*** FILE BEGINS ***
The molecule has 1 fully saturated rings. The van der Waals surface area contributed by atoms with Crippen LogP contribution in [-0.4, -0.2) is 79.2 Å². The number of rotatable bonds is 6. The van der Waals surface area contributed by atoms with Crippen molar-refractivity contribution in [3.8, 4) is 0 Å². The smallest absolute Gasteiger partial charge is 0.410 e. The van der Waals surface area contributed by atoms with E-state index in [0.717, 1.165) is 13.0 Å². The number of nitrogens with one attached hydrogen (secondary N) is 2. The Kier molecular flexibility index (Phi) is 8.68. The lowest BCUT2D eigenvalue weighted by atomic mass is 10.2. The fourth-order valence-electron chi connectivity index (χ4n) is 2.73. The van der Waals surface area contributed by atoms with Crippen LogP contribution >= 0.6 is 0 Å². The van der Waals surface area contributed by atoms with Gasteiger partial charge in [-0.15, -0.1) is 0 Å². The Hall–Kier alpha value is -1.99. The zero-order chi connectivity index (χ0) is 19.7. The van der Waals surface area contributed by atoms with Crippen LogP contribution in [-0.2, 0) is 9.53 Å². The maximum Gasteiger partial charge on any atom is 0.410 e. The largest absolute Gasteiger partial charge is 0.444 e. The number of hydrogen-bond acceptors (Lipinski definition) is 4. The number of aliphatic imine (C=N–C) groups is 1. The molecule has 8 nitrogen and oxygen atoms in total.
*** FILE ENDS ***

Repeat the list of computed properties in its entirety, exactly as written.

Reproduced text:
The molecule has 1 fully saturated rings. The van der Waals surface area contributed by atoms with Crippen LogP contribution in [-0.4, -0.2) is 79.2 Å². The number of rotatable bonds is 6. The van der Waals surface area contributed by atoms with Crippen molar-refractivity contribution in [3.8, 4) is 0 Å². The smallest absolute Gasteiger partial charge is 0.410 e. The van der Waals surface area contributed by atoms with E-state index in [0.717, 1.165) is 13.0 Å². The number of nitrogens with one attached hydrogen (secondary N) is 2. The Kier molecular flexibility index (Phi) is 8.68. The lowest BCUT2D eigenvalue weighted by atomic mass is 10.2. The fourth-order valence-electron chi connectivity index (χ4n) is 2.73. The van der Waals surface area contributed by atoms with Crippen LogP contribution >= 0.6 is 0 Å². The van der Waals surface area contributed by atoms with Gasteiger partial charge in [-0.15, -0.1) is 0 Å². The Hall–Kier alpha value is -1.99. The zero-order chi connectivity index (χ0) is 19.7. The van der Waals surface area contributed by atoms with Crippen LogP contribution in [-0.2, 0) is 9.53 Å². The maximum Gasteiger partial charge on any atom is 0.410 e. The largest absolute Gasteiger partial charge is 0.444 e. The number of hydrogen-bond acceptors (Lipinski definition) is 4. The number of aliphatic imine (C=N–C) groups is 1. The molecule has 8 nitrogen and oxygen atoms in total.